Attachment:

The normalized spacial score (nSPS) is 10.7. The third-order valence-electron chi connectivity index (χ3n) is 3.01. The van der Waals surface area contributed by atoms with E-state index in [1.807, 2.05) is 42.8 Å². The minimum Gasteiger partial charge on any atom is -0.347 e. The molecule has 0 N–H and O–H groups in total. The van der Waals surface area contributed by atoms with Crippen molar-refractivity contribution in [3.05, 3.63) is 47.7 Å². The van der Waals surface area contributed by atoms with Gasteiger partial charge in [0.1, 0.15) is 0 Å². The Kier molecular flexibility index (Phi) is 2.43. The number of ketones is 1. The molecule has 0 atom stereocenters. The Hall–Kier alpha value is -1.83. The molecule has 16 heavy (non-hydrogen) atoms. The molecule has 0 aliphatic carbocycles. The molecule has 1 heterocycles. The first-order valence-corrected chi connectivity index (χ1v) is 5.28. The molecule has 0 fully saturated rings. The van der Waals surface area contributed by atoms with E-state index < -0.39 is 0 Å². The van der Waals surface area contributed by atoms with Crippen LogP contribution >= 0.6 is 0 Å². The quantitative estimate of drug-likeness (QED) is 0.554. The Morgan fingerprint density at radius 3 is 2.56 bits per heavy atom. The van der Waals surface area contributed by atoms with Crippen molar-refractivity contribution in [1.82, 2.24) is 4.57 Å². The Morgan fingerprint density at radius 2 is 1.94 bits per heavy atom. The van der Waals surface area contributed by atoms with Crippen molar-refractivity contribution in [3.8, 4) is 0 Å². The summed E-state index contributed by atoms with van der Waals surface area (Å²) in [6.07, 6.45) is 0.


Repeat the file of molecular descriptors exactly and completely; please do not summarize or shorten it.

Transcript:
The normalized spacial score (nSPS) is 10.7. The third-order valence-electron chi connectivity index (χ3n) is 3.01. The van der Waals surface area contributed by atoms with E-state index in [1.807, 2.05) is 42.8 Å². The minimum Gasteiger partial charge on any atom is -0.347 e. The molecule has 0 N–H and O–H groups in total. The van der Waals surface area contributed by atoms with Crippen molar-refractivity contribution in [3.05, 3.63) is 47.7 Å². The van der Waals surface area contributed by atoms with Gasteiger partial charge in [0.1, 0.15) is 0 Å². The Kier molecular flexibility index (Phi) is 2.43. The number of ketones is 1. The molecule has 0 atom stereocenters. The Hall–Kier alpha value is -1.83. The molecule has 16 heavy (non-hydrogen) atoms. The molecule has 0 aliphatic carbocycles. The molecule has 1 heterocycles. The first-order valence-corrected chi connectivity index (χ1v) is 5.28. The molecule has 0 fully saturated rings. The van der Waals surface area contributed by atoms with E-state index < -0.39 is 0 Å². The van der Waals surface area contributed by atoms with Crippen LogP contribution >= 0.6 is 0 Å². The quantitative estimate of drug-likeness (QED) is 0.554. The Morgan fingerprint density at radius 3 is 2.56 bits per heavy atom. The van der Waals surface area contributed by atoms with Crippen molar-refractivity contribution in [1.82, 2.24) is 4.57 Å². The Morgan fingerprint density at radius 2 is 1.94 bits per heavy atom. The van der Waals surface area contributed by atoms with Crippen molar-refractivity contribution in [3.8, 4) is 0 Å². The summed E-state index contributed by atoms with van der Waals surface area (Å²) in [6.07, 6.45) is 0.